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Rep. Dave Fern, D-Whitefish,

Rep. Dave Fern, D-Whitefish, speaks on the House floor of the state Capitol.

A bill to feed coal tax revenue into affordable housing loans heads to a state conference committee Friday after its sponsor declined to ask the House to concur with amendments made last month in a Senate committee.

Rep. Dave Fern, D-Whitefish, carries House Bill 16 for the state Legislature’s interim Local Government committee. The bill directs the state Board of Housing to administer $15 million from the state coal severance tax trust fund, which collects half of state coal tax revenue and feeds into such programs as the Treasure State Endowment Fund and Big Sky Economic Development Fund.

Under the bill, loans made by the Board of Housing from the $15 million appropriated by Fern’s bill must go toward multifamily rental housing for low- and moderate-income Montanans. Fern said his interest in carrying House Bill 16 stemmed from the housing situation in Whitefish, which he described as “particularly challenging” for residents of various income levels.

“Property and rentals are quite high and oftentimes wages can be pretty modest, so that combination led to a need,” Fern said.

The U.S. Census Bureau’s American Community Survey estimated Whitefish’s median value of owner-occupied housing at $326,100, and median rent at $898 per month in 2017. Estimates of the state average stood at $209,100 and $751 per month, respectively.

The bill came before the House for the second time Tuesday. Fern asked his 99 colleagues not to concur with amendments approved in March by the Senate Taxation committee and got his wish when the motion passed 68-32.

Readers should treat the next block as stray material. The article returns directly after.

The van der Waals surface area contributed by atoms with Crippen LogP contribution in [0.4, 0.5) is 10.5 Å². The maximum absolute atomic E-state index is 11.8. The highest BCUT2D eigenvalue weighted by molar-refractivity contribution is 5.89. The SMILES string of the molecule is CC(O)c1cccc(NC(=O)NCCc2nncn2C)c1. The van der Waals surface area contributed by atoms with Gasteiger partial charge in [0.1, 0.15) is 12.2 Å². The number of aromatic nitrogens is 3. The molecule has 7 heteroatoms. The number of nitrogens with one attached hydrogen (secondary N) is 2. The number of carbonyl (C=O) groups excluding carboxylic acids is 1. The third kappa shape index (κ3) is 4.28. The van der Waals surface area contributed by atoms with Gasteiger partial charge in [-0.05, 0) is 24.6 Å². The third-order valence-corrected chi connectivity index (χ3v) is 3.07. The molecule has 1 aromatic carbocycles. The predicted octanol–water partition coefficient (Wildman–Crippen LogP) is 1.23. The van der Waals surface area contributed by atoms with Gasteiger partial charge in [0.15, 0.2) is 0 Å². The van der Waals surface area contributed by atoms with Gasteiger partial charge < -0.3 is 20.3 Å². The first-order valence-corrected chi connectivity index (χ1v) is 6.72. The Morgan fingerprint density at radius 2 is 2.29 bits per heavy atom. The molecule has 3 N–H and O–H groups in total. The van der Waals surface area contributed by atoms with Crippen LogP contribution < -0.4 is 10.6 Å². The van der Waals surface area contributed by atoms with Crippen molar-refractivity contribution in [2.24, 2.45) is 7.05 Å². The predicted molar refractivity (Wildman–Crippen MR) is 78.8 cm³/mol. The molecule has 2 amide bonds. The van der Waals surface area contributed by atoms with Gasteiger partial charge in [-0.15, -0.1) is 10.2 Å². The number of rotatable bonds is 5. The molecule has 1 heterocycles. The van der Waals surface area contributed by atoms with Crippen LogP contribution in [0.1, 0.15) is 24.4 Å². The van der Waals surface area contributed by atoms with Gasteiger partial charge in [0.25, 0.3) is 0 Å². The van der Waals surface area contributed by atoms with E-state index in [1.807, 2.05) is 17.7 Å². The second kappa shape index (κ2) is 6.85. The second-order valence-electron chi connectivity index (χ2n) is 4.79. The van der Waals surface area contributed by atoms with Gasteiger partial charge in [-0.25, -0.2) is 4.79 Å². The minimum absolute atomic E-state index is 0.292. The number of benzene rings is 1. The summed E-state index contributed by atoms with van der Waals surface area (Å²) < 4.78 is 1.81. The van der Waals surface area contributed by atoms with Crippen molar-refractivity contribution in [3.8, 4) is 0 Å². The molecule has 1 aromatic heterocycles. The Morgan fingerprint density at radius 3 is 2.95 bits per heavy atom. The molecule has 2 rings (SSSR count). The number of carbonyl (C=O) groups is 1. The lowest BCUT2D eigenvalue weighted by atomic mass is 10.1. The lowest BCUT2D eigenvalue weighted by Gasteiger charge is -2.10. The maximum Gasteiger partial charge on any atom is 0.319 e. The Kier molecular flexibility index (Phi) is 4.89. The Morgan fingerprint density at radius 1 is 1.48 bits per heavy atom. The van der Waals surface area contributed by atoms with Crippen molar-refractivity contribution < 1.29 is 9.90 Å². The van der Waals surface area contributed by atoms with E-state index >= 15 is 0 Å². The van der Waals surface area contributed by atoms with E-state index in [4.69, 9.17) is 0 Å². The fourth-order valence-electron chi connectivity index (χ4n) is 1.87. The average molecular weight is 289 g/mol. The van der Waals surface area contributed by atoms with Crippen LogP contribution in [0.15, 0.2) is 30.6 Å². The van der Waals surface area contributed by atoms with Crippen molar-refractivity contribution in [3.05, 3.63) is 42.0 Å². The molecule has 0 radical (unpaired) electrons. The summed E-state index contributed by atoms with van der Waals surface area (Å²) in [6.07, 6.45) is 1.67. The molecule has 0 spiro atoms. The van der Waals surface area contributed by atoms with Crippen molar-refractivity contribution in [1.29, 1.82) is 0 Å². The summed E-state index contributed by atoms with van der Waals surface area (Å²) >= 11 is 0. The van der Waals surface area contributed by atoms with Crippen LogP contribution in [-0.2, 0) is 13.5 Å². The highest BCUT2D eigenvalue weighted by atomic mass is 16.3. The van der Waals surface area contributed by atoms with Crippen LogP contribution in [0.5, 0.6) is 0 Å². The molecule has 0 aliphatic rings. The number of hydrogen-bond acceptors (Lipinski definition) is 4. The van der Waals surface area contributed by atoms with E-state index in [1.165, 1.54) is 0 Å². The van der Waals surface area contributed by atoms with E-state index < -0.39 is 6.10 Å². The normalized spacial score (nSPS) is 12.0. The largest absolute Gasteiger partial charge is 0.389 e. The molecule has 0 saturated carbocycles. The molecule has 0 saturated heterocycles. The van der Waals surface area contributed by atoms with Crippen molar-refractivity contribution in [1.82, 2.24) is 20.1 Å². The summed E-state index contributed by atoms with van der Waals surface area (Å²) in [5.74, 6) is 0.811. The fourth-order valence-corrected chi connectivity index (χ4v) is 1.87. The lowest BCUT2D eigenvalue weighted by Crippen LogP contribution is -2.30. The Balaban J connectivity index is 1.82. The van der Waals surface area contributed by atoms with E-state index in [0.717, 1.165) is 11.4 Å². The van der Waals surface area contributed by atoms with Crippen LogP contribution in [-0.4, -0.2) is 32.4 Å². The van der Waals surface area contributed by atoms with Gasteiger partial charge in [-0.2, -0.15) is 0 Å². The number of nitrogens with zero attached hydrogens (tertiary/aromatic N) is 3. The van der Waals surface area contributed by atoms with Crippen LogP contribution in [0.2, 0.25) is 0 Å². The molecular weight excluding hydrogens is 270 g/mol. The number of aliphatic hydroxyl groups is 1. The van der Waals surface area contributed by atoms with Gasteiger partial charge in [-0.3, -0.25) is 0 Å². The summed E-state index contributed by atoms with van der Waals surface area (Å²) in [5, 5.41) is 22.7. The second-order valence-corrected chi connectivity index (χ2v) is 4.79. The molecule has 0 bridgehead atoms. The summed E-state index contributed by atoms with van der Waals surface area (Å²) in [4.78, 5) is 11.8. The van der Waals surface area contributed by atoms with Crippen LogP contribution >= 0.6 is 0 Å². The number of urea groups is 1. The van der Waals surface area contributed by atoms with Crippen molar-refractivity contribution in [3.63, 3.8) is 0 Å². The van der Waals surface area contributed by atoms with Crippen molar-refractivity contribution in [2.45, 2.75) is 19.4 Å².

Fern said he felt it "valuable" to seek more discussion of the amendments, one of which requires projects constructed with the loans be subject to property tax.

"That's (at) least potentially problematic because sometimes we're working with housing authorities or nonprofits," Fern said. "And one of the strategies of keeping the prices within an affordability framework would be the status of taxation on the land."

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Fern said the other Senate amendment, which set a cap of $1.5 million for individual loans, "might work fine," though he found it unnecessary. A cap could be best decided outside the Legislature, he added, possibly by the state or local housing boards.

A conference committee will meet Friday at noon to decide the bill’s path forward, which could include further amendments. The House appointed Rep. Tom Welch, R-Dillon, and Rep. Terry Moore, R-Billings, to join Fern on the committee. The Senate appointed Sen. Roger Webb, R-Billings, Sen. Mark Blasdel, R-Kalispell, and Sen. Edie McClafferty, D-Butte.

Moore and Welch voted with Fern both times the bill came up for second reading on the House floor. Welch also voted to send the bill to the House floor with amendments when it came before the House Taxation committee in February.

All three senators on the conference committee serve on the Senate Taxation committee, which considered Fern’s bill March 12. Blasdel cast the lone vote on the 12-member committee against amending the bill and sending it to the Senate floor, where it passed April 4.

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